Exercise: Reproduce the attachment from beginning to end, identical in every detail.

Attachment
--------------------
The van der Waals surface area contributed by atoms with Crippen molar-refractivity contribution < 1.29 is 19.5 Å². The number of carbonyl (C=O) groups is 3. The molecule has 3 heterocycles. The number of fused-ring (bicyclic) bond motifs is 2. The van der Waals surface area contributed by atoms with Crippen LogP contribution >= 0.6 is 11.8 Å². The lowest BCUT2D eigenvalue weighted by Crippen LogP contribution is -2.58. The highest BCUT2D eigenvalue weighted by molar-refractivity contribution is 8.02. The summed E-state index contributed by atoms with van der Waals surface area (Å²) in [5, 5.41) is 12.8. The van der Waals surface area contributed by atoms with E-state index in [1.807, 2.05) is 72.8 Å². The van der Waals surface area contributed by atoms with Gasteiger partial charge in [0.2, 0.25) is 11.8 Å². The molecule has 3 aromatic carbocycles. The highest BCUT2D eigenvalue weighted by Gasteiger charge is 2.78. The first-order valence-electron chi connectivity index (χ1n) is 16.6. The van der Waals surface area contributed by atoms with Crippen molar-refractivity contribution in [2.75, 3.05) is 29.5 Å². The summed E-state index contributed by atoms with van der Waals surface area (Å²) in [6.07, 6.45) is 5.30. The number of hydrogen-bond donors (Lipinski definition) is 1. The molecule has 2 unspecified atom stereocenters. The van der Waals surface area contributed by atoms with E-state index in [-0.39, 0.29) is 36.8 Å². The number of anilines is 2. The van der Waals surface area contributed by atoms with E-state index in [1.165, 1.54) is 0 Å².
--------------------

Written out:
The van der Waals surface area contributed by atoms with Crippen molar-refractivity contribution < 1.29 is 19.5 Å². The number of carbonyl (C=O) groups is 3. The molecule has 3 heterocycles. The number of fused-ring (bicyclic) bond motifs is 2. The van der Waals surface area contributed by atoms with Crippen LogP contribution >= 0.6 is 11.8 Å². The lowest BCUT2D eigenvalue weighted by Crippen LogP contribution is -2.58. The highest BCUT2D eigenvalue weighted by molar-refractivity contribution is 8.02. The summed E-state index contributed by atoms with van der Waals surface area (Å²) in [5, 5.41) is 12.8. The van der Waals surface area contributed by atoms with E-state index in [1.807, 2.05) is 72.8 Å². The van der Waals surface area contributed by atoms with Gasteiger partial charge in [0.2, 0.25) is 11.8 Å². The molecule has 3 aromatic carbocycles. The highest BCUT2D eigenvalue weighted by Gasteiger charge is 2.78. The first-order valence-electron chi connectivity index (χ1n) is 16.6. The van der Waals surface area contributed by atoms with Crippen molar-refractivity contribution in [2.75, 3.05) is 29.5 Å². The summed E-state index contributed by atoms with van der Waals surface area (Å²) in [6.07, 6.45) is 5.30. The number of hydrogen-bond donors (Lipinski definition) is 1. The molecule has 2 unspecified atom stereocenters. The van der Waals surface area contributed by atoms with E-state index in [-0.39, 0.29) is 36.8 Å². The number of anilines is 2. The van der Waals surface area contributed by atoms with E-state index in [1.165, 1.54) is 0 Å².